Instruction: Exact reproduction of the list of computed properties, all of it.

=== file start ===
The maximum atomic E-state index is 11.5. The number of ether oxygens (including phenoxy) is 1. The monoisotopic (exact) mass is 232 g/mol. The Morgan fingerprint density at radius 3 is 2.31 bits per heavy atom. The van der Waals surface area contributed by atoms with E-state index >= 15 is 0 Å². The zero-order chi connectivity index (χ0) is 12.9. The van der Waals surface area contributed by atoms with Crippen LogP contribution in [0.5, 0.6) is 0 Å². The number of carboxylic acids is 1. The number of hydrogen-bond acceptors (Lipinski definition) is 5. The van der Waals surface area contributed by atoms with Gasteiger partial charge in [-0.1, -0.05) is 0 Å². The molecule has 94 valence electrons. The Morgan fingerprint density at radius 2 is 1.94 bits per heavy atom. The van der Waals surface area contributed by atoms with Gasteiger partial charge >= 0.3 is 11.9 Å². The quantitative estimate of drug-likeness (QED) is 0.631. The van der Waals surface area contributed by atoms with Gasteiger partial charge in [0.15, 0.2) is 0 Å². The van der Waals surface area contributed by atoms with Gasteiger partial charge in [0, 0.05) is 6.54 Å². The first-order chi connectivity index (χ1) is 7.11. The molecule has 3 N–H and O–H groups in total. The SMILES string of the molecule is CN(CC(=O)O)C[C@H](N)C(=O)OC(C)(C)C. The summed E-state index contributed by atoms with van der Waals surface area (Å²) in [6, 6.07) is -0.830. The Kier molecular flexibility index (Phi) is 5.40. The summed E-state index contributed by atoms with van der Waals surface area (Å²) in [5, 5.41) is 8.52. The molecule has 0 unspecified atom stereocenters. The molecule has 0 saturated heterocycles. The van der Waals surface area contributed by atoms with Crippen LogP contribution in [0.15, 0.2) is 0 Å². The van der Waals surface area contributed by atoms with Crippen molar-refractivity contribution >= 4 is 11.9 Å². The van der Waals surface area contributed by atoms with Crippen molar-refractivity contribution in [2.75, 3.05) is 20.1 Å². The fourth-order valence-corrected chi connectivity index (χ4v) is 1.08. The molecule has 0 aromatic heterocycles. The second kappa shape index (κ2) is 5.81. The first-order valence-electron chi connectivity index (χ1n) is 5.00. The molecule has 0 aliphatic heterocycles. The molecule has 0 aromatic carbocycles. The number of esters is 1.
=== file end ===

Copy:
The maximum atomic E-state index is 11.5. The number of ether oxygens (including phenoxy) is 1. The monoisotopic (exact) mass is 232 g/mol. The Morgan fingerprint density at radius 3 is 2.31 bits per heavy atom. The van der Waals surface area contributed by atoms with E-state index >= 15 is 0 Å². The zero-order chi connectivity index (χ0) is 12.9. The van der Waals surface area contributed by atoms with Crippen LogP contribution in [0.5, 0.6) is 0 Å². The number of carboxylic acids is 1. The number of hydrogen-bond acceptors (Lipinski definition) is 5. The van der Waals surface area contributed by atoms with Gasteiger partial charge in [-0.1, -0.05) is 0 Å². The molecule has 94 valence electrons. The Morgan fingerprint density at radius 2 is 1.94 bits per heavy atom. The van der Waals surface area contributed by atoms with Gasteiger partial charge >= 0.3 is 11.9 Å². The quantitative estimate of drug-likeness (QED) is 0.631. The van der Waals surface area contributed by atoms with Gasteiger partial charge in [0.15, 0.2) is 0 Å². The van der Waals surface area contributed by atoms with Gasteiger partial charge in [0, 0.05) is 6.54 Å². The first-order chi connectivity index (χ1) is 7.11. The molecule has 3 N–H and O–H groups in total. The SMILES string of the molecule is CN(CC(=O)O)C[C@H](N)C(=O)OC(C)(C)C. The summed E-state index contributed by atoms with van der Waals surface area (Å²) in [6, 6.07) is -0.830. The Kier molecular flexibility index (Phi) is 5.40. The summed E-state index contributed by atoms with van der Waals surface area (Å²) in [5, 5.41) is 8.52. The molecule has 0 unspecified atom stereocenters. The molecule has 0 saturated heterocycles. The van der Waals surface area contributed by atoms with Crippen LogP contribution in [0.15, 0.2) is 0 Å². The van der Waals surface area contributed by atoms with Crippen molar-refractivity contribution >= 4 is 11.9 Å². The van der Waals surface area contributed by atoms with Crippen molar-refractivity contribution in [2.75, 3.05) is 20.1 Å². The fourth-order valence-corrected chi connectivity index (χ4v) is 1.08. The molecule has 0 aromatic heterocycles. The second kappa shape index (κ2) is 5.81. The first-order valence-electron chi connectivity index (χ1n) is 5.00. The molecule has 0 aliphatic heterocycles. The molecule has 0 aromatic carbocycles. The number of esters is 1.